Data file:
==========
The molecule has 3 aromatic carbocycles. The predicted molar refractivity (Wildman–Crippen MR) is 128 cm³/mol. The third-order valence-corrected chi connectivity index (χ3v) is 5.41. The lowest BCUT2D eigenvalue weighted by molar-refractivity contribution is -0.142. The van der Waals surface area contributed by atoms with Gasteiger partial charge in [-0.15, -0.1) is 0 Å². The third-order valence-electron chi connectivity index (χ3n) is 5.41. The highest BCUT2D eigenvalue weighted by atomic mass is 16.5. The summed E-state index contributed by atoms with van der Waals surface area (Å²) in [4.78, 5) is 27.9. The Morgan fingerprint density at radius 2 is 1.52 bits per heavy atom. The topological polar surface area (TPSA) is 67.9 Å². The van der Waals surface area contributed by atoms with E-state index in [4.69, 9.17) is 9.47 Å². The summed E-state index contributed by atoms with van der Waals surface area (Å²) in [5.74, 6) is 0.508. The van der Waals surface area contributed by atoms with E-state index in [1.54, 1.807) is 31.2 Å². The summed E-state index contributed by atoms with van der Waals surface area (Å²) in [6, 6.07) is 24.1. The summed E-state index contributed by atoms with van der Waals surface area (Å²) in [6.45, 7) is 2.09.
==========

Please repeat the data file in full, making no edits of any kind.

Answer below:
The molecule has 3 aromatic carbocycles. The predicted molar refractivity (Wildman–Crippen MR) is 128 cm³/mol. The third-order valence-corrected chi connectivity index (χ3v) is 5.41. The lowest BCUT2D eigenvalue weighted by molar-refractivity contribution is -0.142. The van der Waals surface area contributed by atoms with Gasteiger partial charge in [-0.15, -0.1) is 0 Å². The third-order valence-electron chi connectivity index (χ3n) is 5.41. The highest BCUT2D eigenvalue weighted by atomic mass is 16.5. The summed E-state index contributed by atoms with van der Waals surface area (Å²) in [4.78, 5) is 27.9. The Morgan fingerprint density at radius 2 is 1.52 bits per heavy atom. The topological polar surface area (TPSA) is 67.9 Å². The van der Waals surface area contributed by atoms with E-state index in [4.69, 9.17) is 9.47 Å². The summed E-state index contributed by atoms with van der Waals surface area (Å²) in [5.74, 6) is 0.508. The van der Waals surface area contributed by atoms with E-state index in [1.54, 1.807) is 31.2 Å². The summed E-state index contributed by atoms with van der Waals surface area (Å²) in [6, 6.07) is 24.1. The summed E-state index contributed by atoms with van der Waals surface area (Å²) in [6.45, 7) is 2.09.